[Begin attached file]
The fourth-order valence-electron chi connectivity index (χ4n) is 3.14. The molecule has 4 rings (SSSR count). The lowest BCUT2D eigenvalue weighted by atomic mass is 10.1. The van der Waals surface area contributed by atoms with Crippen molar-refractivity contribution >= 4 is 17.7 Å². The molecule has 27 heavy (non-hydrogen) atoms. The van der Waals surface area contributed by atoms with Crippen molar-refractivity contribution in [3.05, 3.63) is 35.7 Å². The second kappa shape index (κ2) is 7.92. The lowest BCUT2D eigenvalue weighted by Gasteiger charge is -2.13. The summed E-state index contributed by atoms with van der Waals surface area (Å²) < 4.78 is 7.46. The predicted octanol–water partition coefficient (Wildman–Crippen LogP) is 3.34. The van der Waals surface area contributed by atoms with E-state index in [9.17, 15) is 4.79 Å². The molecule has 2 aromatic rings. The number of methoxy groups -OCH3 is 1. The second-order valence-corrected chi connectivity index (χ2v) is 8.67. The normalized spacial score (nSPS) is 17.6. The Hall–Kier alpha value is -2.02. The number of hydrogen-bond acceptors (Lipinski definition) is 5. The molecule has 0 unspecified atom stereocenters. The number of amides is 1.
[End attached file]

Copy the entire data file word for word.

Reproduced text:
The fourth-order valence-electron chi connectivity index (χ4n) is 3.14. The molecule has 4 rings (SSSR count). The lowest BCUT2D eigenvalue weighted by atomic mass is 10.1. The van der Waals surface area contributed by atoms with Crippen molar-refractivity contribution >= 4 is 17.7 Å². The molecule has 27 heavy (non-hydrogen) atoms. The van der Waals surface area contributed by atoms with Crippen molar-refractivity contribution in [3.05, 3.63) is 35.7 Å². The second kappa shape index (κ2) is 7.92. The lowest BCUT2D eigenvalue weighted by Gasteiger charge is -2.13. The summed E-state index contributed by atoms with van der Waals surface area (Å²) < 4.78 is 7.46. The predicted octanol–water partition coefficient (Wildman–Crippen LogP) is 3.34. The van der Waals surface area contributed by atoms with E-state index in [9.17, 15) is 4.79 Å². The molecule has 2 aromatic rings. The number of methoxy groups -OCH3 is 1. The second-order valence-corrected chi connectivity index (χ2v) is 8.67. The normalized spacial score (nSPS) is 17.6. The Hall–Kier alpha value is -2.02. The number of hydrogen-bond acceptors (Lipinski definition) is 5. The molecule has 0 unspecified atom stereocenters. The number of amides is 1.